Should blade replacement be required, consult the owner’s manual. Different cars mandate different types of replacement procedures. Similarly, replacement blades sometimes come in different formats and removed and installed in different ways.
Park the vehicle on a relatively steep hill (in a remote location). With the vehicle nose pointing downhill, and your foot on the service brake, set the park brake. Keep the engine running, and shift the transmission into neutral. Slowly remove your foot from the service brake. The park brake should hold the vehicle. If the vehicle moves, then it’s time to have the park brake system serviced.
Spare tires can lose pressure over time. Because of this, it’s a good idea to not only check the pressure of the spare, you should also insure it isn’t damaged. This is particularly important in light trucks where the tire may be stored in a vulnerable location (for example, under the truck box). Tire pressure should be same as the rest of the tires (cold) if the spare is a full size model. If the tire is a compact spare, then pressures are often greater. Typically, compact spares are designed to operate at 60-PSI or greater. Recommended pressure for the compact spare will be displayed on the tire sidewall. Keep in mind that compact spares are for temporary use only. You can expect a tread life of no more than 3,000 miles on such a tire, depending upon road conditions. If it has seen use, check the tread wear and the condition, referring to the procedures used to examine tires (above).
Once you’ve checked the spare, ensure it is properly secured. Cars and light trucks often have jacking and spare tire stowage instructions on the deck lid or adjacent to the jack stowage location. A loose spare tire and jack is dangerous in the event of a collision. Secure them.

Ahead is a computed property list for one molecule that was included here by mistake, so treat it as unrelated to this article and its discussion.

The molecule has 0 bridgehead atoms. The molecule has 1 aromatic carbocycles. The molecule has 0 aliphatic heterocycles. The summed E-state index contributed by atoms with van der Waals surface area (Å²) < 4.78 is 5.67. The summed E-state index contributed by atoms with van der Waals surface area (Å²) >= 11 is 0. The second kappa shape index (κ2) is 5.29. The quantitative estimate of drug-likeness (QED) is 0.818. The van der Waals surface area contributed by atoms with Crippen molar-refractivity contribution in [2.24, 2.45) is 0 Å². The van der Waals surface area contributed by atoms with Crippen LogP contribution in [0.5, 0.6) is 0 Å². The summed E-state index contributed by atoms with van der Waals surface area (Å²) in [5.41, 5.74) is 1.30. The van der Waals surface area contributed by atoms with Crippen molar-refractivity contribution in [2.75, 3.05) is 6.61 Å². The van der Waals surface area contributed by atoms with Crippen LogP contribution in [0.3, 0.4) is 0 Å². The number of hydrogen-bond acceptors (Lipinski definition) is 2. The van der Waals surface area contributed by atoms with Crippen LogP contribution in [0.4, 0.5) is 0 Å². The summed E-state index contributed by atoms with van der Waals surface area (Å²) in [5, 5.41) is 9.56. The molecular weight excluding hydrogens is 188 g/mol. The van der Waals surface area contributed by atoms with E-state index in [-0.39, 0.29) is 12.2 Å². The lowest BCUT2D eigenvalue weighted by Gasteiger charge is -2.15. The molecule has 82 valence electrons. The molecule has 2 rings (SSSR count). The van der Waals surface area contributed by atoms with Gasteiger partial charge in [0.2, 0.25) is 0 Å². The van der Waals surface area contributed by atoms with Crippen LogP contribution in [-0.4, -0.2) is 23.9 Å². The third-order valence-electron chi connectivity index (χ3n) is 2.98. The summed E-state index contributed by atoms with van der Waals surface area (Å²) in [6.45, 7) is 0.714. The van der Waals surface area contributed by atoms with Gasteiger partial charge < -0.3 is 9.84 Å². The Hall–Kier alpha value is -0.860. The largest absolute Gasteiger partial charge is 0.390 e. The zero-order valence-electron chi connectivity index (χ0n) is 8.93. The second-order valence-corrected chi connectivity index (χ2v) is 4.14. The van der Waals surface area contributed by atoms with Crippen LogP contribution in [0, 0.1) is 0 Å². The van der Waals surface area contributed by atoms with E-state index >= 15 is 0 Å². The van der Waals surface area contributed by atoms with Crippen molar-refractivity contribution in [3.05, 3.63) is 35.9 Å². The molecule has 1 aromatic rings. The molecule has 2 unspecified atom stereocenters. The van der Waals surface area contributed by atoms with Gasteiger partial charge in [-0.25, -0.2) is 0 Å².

Jack, Jacking Tools
It’s a very good idea to take stock of the jack and all associated jacking tools (for example, the lug nut wrench). Using the owner’s manual (or the jack stowage instructions mentioned above), check to be sure all of the various components are in place and in good working order. Most often, the jack system will include a scissor style jack, with a built in load pad, and a combination wheel wrench/jack handle. If your vehicle has accessory locking wheel nuts or hub cap locks, ensure the key is available and ensure it fits and functions (and is in the car or truck!). Nothing is more frustrating than attempting to repair a flat, and finding the wheel is locked in place with no key. It’s also a good idea to check to ensure that the wrench actually fits the lug nuts. If the vehicle has been fitted with aftermarket wheels, in many cases, the lug nut hex size differs from the OEM wrench size. If that’s the case, be sure you carry an appropriately sized wheel wrench (one that fits the hex). Finally, if the car or truck has aftermarket wheels, in many cases, the lug nuts differ from those used on the original equipment spare. Be sure you have the appropriate number of OEM lug nuts on hand (in the car) to the fit the spare.
Walk around the car or truck a couple of times. Look for the obvious: If it has exposed lug nuts, are they all in place? Are any visibly loose? Is all window glass in good condition? Are there any apparent fluid leaks under the car? With the engine running and the park brake set, are there any exhaust leaks? Check under the car for exhaust system leaks too. Are all of the mirrors intact? Do all of the locks and latches (doors, hood, deck lid) work properly? Is there any loose trim? Are the license plates or vehicle registration (depending upon the country/state) current? Is the insurance current?
If everything in this list (along with the previous segment) passes, you’re ready to hit the open road. Enjoy it.